INDUSTRY leaders in Scotland’s food and drink sector have warned that supply chains could be put at risk by the Scottish Government’s approach to designating key workers during the coronavirus crisis.
In Scotland, local authorities will have control over who is designated a key worker – meaning their children can continue to go to school despite closures.
Scottish Government guidelines suggest councils should focus on workers in three categories: health and care workers; wider public sector workers providing emergency support such as police officers and social workers; and “all workers without whom there could be a significant impact on Scotland.” The food and drink supply chain is not mentioned in the guidelines.
A national approach has been taken in England, where staff across the food supply chain are considered key workers.
Both Scotland Food & Drink and FDF Scotland have called for the Scottish Government to mirror the approach taken by the UK Government.
Scotland Food & Drink chief executive James Withers said: “I hoped there would have been a national approach [to key workers], in fact a UK-wide approach to that, but there’s not even a Scotland-wide approach.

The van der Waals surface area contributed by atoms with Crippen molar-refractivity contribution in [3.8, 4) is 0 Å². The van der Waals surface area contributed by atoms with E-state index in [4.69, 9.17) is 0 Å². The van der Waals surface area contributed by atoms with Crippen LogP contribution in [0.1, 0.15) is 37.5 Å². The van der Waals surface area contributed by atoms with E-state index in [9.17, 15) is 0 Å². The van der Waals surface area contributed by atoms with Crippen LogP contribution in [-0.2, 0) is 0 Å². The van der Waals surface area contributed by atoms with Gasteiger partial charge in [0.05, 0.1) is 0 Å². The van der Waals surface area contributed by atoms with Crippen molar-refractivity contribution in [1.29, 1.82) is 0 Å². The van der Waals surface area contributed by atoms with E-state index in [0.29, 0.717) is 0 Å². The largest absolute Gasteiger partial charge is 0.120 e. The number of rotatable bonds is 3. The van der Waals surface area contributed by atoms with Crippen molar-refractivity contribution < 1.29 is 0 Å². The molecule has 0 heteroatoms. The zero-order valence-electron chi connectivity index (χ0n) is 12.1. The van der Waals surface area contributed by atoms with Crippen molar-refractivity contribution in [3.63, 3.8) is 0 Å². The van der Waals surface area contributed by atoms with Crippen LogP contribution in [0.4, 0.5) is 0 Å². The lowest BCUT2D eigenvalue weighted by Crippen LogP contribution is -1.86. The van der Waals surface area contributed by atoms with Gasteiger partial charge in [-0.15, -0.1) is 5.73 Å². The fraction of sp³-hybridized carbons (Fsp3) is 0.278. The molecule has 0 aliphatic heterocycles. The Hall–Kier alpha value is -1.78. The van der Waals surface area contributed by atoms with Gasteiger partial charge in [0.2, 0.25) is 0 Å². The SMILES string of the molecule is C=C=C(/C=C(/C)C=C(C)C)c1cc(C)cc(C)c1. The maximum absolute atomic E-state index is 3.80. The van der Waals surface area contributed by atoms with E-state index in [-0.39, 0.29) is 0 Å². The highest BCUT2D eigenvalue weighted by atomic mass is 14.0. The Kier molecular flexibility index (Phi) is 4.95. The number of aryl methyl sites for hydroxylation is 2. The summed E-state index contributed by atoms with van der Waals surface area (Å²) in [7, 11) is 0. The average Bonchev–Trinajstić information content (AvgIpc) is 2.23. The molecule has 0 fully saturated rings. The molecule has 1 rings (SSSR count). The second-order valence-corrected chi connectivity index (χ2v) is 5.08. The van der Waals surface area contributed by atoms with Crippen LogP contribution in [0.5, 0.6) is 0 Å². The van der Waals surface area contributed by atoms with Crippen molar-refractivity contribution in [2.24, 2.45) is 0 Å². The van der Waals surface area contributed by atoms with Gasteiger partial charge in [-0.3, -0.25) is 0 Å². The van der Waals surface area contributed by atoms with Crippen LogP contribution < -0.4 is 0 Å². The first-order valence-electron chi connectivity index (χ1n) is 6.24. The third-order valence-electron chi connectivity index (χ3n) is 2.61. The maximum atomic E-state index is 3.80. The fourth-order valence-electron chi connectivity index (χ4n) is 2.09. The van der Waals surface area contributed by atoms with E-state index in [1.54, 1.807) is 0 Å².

“There are real supply chain questions. If you’ve got a haulage firm based in one council, area that needs to pick up product from a plant in another council area, unless both councils are ensuring that supply chain is prioritised we could have a real breakdown.
“A food supply chain that is already under unprecedented pressure over the last few weeks is put at further risk now as a result of this. We need clearer guidance as soon as possible that category three includes food processors and food producers.”
David Thomson, chief executive of FDF Scotland was also critical of handing control over to local authorities.
“The definition should mirror the English definition, which includes those involved in food production, processing, sale and delivery, as well as those essential to the provision of other key goods.”
Thomson added that the sector’s importance should have been made explicit in the Scottish Government’s guidance on key workers.
“FDF Scotland will be taking a lead to push for food and drink to be specifically recognised as being part of the critical national infrastructure.”
In his announcement on key workers, Deputy First Minister John Swinney said: “Broadly, key workers will be health and care workers directly supporting the Coronavirus response, critical primary and community care, teachers and staff providing childcare; energy suppliers and wider public, private or third sector workers providing emergency or critical welfare, national infrastructure services, or other services without which there would be a significant impact on Scotland.
“Local authorities are best placed to decide on the exact definition based on local needs which will obviously differ in island and rural communities to that in our cities.”